Mon Jan 7, 2013, 12:16 PM
SugarShack (1,635 posts)
Special to the Times: Social programs spur economy, not a drag
Social Security, Medicare help, not hurt, economy (title above is how it appears in rag)
By William L. Holahan and Charles O. Kroncke, special to the Times
William L. HolahanCharles O. KronckeTampa Bay Times In Print: Monday, January 7, 2013
"Two years ago the payroll tax rate was lowered by two percentage points as a tax "holiday." This holiday put more money into the pockets of millions of Americans to encourage them to spend more, strengthening the recovery from the recession. To avoid any fear that these social insurance programs were being "raided," the Treasury replaced the payroll tax revenues foregone." (activists did not seem to understand this)
In the vote to avoid the fiscal cliff, Congress agreed to address tax cuts now and spending cuts over the next two months. Before it was decided that the cliff deal would be limited to tax changes, President Barack Obama had proposed adjustments to Social Security and Medicare.
Will he be prone to reoffer these concessions in the upcoming round of negotiations? He should not.
These are insurance programs, and the government has a significant cost advantage in providing them. To bargain away those advantages simply raises costs to the nation. While the financing and solvency of these programs may need shoring up from time to time, their role in society and macroeconomic policy makes them vital to the economy.
Medicare insures against the costs of health care. Consequently, health care costs drive Medicare program costs. For decades, health care costs have been on an unsustainably rising path, albeit a flatter path recently due to the recession and current anemic recovery.
If the rate of increase in health care costs can be flattened, in good times as well as bad, then per person Medicare program spending growth will flatten as well. But if the rise in health care costs continues, cutting Medicare benefits will simply shift costs to the individual, not make them disappear.
For example, consider one of the suggested ways to constrain Medicare expenditures: increasing the Medicare eligibility age from 65 to 67. Faced with this cost shift, some individuals would rely on Medicaid. No savings there. Those still employed between ages 65 and 67 would rely more on their job-related plans — another shift without savings. In fact, the Congressional Budget Office estimates that this move would increase costs to patients, employers and Medicaid by more than the amount Medicare would save. That net increase in cost is a measure of why we have Medicare in the first place — it is cheaper.
In all discussions of "entitlements," Social Security must be separated from Medicare. It is wrong to lump them together as if they are one large program with the same funding problems. We need look no further than Rep. Paul Ryan for proof that Social Security costs are not out of control. On page 50 of his "Path to Prosperity," (http://paulryan.house.gov/uploadedfiles/pathtoprosperity2013.pdf), he clearly demonstrates that the cost of Social Security is roughly a constant 5.8 percent of GDP to 2030 and after that falls slowly as the baby boomers pass on.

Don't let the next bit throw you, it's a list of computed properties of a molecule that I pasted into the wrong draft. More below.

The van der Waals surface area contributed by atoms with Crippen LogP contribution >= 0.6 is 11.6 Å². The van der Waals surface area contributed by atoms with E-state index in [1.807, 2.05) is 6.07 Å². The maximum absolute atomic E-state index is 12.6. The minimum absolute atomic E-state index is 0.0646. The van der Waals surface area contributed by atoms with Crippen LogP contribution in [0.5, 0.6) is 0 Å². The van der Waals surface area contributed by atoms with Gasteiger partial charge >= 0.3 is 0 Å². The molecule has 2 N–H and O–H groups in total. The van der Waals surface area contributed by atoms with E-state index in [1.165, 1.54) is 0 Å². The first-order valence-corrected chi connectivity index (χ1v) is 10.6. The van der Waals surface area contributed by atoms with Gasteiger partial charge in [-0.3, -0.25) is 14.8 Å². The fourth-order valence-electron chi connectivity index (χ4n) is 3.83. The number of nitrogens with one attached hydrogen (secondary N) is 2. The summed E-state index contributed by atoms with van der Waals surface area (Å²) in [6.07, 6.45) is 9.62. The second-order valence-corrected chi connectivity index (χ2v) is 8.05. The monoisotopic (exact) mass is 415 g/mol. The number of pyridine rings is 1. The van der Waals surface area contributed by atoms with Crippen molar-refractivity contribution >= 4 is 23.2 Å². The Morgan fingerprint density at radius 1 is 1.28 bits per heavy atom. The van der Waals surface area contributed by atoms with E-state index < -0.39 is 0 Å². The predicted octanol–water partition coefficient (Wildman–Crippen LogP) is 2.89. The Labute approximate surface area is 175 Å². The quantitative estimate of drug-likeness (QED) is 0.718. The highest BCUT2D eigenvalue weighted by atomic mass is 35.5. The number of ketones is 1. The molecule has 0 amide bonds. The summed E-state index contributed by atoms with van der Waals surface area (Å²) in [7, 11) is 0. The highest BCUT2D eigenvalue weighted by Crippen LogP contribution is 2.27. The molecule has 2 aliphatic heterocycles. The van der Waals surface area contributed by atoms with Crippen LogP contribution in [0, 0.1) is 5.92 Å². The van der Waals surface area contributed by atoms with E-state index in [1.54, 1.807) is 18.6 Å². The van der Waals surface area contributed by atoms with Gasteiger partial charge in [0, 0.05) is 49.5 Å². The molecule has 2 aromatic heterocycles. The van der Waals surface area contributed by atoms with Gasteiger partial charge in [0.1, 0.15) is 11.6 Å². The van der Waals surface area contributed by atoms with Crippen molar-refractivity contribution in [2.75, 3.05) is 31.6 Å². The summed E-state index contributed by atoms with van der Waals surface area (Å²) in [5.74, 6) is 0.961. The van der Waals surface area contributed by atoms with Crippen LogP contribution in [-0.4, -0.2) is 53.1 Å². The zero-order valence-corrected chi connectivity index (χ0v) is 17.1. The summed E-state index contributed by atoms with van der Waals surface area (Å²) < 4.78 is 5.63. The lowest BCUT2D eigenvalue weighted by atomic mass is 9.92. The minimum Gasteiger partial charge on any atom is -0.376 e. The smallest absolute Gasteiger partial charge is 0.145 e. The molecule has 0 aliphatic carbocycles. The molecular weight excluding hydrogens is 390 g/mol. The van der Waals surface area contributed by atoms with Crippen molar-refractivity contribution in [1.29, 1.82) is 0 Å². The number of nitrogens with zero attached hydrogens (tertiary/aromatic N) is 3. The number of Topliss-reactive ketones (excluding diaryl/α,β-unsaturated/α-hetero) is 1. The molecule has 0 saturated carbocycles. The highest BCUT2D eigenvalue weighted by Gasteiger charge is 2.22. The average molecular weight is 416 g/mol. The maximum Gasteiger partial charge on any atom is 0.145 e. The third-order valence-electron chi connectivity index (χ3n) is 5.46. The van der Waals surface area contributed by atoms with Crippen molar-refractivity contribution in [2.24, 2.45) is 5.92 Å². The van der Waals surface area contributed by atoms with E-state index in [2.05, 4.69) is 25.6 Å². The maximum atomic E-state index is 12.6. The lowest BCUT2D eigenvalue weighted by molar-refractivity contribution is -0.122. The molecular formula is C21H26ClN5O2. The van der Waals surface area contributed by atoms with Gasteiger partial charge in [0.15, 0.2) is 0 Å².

Some argue that a fair way to cut Social Security program costs is to reduce the adjustment of benefits for inflation. The rationale is that because of different spending patterns the elderly suffer less from inflation. Accordingly, a slower-growing index, dubbed the "chain-weighted" Consumer Price Index, reflects changes in the cost of living of the elderly better than the conventional CPI.
In fact, a preliminary study by the Bureau of Labor Statistics indicates that it would do the opposite. They calculated a consumer price index specifically for the elderly population (CPI-E) for the years 1990-95 and found it rose 1 percent faster, not slower, than the conventional CPI. This experiment cautions that the conventional CPI underestimates rather than overestimates the impact of inflation on the elderly and that the use of a chain-weighted CPI would result in an even greater underestimate.
Using the payroll tax as an economic stimulus tool. In addition to their role as social insurance, both Medicare and Social Security have acquired a new role unrelated to insurance: recession-fighting. Their primary funding source, the payroll tax, can be temporarily adjusted down to enhance aftertax consumer purchasing power during recessions or anemic recoveries.
Two years ago the payroll tax rate was lowered by two percentage points as a tax "holiday." This holiday put more money into the pockets of millions of Americans to encourage them to spend more, strengthening the recovery from the recession.
Econometricians tell us that this stimulus worked, as reflected in improved job numbers, and they recommended its continuance. (To avoid any fear that these social insurance programs were being "raided," the Treasury replaced the payroll tax revenues foregone.) In the "cliff" deal, this holiday was declared over, removing an important stimulus from the macroeconomy.
Social Security and Medicare are not out of control. Social Security added nothing to the current deficit problem and poses no threat to the solvency of our economy. Medicare costs follow health care costs. Medicare cost growth will level off if health care costs level off, a key objective of Affordable Care Act, which will not even be implemented for at least one more year.
William L. Holahan, far left, is emeritus professor of economics at the University of Wisconsin-Milwaukee. Charles O. Kroncke, retired dean of the College of Business at UW-M, also recently retired from USF. They are co-authors of "Economics for Voters." They wrote this exclusively for the Tampa Bay Times.
Copyright 2013 Tampa Bay Times
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